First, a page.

“We are all engaged in opening and activities that are wiping away the success that we collectively achieved,” he said.

By Katie Shepherd
June 22, 2020 at 11:18 PM EDT

Cruise industry extends suspension of sailing from U.S. ports to at least Sept. 15

More than three months after first suspending cruises from U.S. ports, operators said they will now continue that pause for another two months — if not longer.

Cruise Lines International Association, a trade group, said in a statement Friday that its members would voluntarily extend the suspension until Sept. 15 or later if necessary. That’s almost two months after a no-sail order issued by the Centers for Disease Control and Prevention is scheduled to lift on July 24.

“[A]lthough we had hoped that cruise activity could resume as soon as possible after that date, it is increasingly clear that more time will be needed to resolve barriers to resumption in the United States,” the association said in a statement.

Read more here.

By Hannah Sampson
June 22, 2020 at 10:49 PM EDT

Amid spike in cases, Idaho’s most populous county restores some restrictions

Citing a spike in coronavirus cases, particularly among young people who had visited Boise bars early this month, Idaho health officials on Monday reinstated some restrictions in Ada County, the state’s most populous jurisdiction.

Nine days after progressing to Phase 4 of its reopening plan, Idaho returned to Phase 3 in the county, which includes the capital city.

Effective Wednesday, bars must close again and gatherings of 50 or more people are prohibited. Visitors are not allowed at senior centers. However, movie theaters will remain open and use of face masks will stay voluntary.

The remainder of the state will remain in Phase 4 until at least Friday.

“This is not a decision that has been taken lightly, but we feel it is absolutely necessary and the time is right now,” Central District Health Director Russ Duke said in a video statement. “We recognize the impact this pandemic is having on our communities. Because you can’t see the virus, it’s easy to become complacent.”

One infected person is expected to lead to seven more cases, Ted Epperly, a board member for Central District Health, told the Idaho Statesman. Early in the pandemic, he said, the rate was 2.5, and as of Monday it was 1.19.

Idaho has reached its highest seven-day average of confirmed and probable cases since early April.

By Steven Goff
June 22, 2020 at 10:18 PM EDT

CBS News’s ‘60 in 6’ team recounts its coronavirus outbreak

The CBS News “60 in 6” team is believed to be one of the first known coronavirus clusters of the pandemic in New York, according to Jon LaPook, CBS News’s chief medical correspondent.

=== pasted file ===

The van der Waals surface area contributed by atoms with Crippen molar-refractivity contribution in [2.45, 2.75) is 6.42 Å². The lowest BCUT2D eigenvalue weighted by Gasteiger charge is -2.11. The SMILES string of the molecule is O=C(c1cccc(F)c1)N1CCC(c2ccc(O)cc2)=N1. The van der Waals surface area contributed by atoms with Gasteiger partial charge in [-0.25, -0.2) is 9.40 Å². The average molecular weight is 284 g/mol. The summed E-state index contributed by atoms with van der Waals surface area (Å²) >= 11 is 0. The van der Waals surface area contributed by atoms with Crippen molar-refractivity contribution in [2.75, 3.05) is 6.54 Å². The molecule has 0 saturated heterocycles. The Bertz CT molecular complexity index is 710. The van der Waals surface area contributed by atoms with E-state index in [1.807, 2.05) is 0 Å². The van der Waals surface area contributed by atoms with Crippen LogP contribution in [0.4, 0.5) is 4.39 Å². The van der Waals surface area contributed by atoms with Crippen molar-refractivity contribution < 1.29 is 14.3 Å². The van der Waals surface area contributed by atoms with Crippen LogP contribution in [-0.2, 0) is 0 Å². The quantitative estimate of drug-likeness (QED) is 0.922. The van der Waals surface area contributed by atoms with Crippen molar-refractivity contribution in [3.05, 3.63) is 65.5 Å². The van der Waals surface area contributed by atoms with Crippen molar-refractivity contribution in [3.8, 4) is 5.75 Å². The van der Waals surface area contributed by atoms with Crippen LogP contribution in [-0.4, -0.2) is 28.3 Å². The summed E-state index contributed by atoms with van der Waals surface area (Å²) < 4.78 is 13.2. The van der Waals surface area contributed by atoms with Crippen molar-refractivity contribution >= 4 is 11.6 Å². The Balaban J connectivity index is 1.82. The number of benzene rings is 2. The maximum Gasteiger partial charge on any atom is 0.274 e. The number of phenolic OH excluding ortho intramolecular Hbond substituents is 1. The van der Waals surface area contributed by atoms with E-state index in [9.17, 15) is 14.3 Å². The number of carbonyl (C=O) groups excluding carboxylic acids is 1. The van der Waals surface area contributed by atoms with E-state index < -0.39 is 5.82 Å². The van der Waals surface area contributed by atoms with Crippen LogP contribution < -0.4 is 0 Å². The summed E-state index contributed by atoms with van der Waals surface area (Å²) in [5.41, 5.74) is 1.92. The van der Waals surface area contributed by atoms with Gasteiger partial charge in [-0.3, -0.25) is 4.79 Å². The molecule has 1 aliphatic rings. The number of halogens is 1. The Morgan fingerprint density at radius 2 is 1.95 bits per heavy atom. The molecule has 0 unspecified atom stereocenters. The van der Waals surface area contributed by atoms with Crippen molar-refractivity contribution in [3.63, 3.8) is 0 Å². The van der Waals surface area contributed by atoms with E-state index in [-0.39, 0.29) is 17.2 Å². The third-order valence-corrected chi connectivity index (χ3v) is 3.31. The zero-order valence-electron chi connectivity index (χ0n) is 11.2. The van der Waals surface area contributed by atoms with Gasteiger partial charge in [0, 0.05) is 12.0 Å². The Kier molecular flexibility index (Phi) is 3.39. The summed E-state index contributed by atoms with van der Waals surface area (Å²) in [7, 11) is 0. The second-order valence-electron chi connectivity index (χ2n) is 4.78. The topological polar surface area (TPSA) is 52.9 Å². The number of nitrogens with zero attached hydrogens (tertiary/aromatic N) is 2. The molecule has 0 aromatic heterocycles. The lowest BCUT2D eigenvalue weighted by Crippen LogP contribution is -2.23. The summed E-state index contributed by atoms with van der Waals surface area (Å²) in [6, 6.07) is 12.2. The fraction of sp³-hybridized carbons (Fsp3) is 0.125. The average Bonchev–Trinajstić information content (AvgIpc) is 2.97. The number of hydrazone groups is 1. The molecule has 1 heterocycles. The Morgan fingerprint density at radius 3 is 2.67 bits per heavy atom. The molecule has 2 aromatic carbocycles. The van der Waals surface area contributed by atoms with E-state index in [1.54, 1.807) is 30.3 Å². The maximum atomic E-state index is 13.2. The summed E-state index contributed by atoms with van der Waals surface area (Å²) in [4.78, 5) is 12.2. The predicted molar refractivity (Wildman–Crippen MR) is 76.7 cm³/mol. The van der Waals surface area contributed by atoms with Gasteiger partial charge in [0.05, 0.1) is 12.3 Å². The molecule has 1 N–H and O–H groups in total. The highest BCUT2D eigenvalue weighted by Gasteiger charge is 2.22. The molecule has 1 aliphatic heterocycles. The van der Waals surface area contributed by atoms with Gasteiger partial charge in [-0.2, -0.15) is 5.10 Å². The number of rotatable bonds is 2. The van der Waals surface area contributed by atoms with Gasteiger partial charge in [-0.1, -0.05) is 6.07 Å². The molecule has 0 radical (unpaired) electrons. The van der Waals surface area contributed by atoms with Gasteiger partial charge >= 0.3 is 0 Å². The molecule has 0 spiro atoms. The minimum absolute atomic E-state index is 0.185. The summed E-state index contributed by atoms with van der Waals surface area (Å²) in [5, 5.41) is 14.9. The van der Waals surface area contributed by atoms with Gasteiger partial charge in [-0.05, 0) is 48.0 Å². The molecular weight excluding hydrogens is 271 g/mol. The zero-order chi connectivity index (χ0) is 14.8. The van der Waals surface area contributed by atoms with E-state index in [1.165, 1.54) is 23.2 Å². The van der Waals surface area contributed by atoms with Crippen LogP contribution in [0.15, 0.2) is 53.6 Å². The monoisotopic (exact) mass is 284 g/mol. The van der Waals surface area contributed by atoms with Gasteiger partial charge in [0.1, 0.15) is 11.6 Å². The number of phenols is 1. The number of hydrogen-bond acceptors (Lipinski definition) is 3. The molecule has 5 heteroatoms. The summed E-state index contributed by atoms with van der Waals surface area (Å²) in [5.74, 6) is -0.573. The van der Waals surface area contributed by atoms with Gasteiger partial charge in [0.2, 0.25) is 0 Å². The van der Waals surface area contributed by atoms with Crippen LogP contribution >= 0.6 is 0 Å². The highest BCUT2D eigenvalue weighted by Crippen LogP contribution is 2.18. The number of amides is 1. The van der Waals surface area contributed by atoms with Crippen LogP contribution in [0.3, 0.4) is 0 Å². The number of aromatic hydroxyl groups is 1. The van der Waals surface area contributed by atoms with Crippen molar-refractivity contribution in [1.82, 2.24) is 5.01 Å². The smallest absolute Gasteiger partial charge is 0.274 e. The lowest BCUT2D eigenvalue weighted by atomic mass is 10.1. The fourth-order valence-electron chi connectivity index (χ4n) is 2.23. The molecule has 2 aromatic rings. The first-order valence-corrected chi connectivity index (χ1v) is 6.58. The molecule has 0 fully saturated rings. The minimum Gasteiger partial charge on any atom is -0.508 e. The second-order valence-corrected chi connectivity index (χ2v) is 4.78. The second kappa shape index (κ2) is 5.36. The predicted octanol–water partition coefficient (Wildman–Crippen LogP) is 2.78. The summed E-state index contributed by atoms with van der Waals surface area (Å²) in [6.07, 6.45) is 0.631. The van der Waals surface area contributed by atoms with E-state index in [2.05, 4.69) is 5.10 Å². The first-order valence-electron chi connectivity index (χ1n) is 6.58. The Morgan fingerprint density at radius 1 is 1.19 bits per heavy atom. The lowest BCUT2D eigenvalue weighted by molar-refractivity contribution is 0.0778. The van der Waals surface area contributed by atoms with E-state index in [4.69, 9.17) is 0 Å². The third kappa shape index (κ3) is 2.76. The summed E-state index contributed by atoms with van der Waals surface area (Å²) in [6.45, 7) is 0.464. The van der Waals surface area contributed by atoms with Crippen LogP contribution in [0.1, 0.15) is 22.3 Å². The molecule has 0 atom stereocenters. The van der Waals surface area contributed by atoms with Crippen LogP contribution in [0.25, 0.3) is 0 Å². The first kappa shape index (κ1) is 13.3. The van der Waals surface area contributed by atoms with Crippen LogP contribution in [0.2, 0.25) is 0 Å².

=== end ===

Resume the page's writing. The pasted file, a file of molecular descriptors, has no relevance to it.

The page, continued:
In a video produced by members of the “60 in 6” staff, the team recounts that the coronavirus tore through the team in “just days” and ultimately infected 16 people in early March. New York City reported its first case on March 1.

“The fact that it spread like wildfire shook me in a major way,” Spencer MacNaughton, a producer for “60 in 6,” said in the video.

In early March, ahead of the team’s planned launch on Quibi, the team met in person to shoot promotional material in New York with “60 in 6” correspondents Wesley Lowery, Seth Doane, Enrique Acevedo and Laurie Segall. By March 7, seven staffers were feeling ill. It is not known how or where the first coronavirus transmission within the group occurred. CBS closed its New York offices on March 11 after employees tested positive.

“60 Minutes” senior producer Matt Polevoy was among one of the first confirmed covid-19 patients at Methodist Hospital in Brooklyn. In the video, it was stated that he was one of the more serious cases, while the majority of the team had more mild cases.

By Samantha Pell
June 22, 2020 at 9:53 PM EDT

Arizona church hosting Trump rally claims air system kills ‘99.9 percent of covid within 10 minutes’

President Trump will hold a rally Tuesday at an Arizona megachurch that claims its air-purification system kills “99.9 percent of covid within 10 minutes” — despite no scientific evidence that is the case.

In a video posted by Dream City Church, senior pastor Luke Barnett and chief operations officer Brendon Zastrow touted an ionization system by CleanAir EXP that, Zastrow said, “takes particles out, and covid cannot live in that environment.”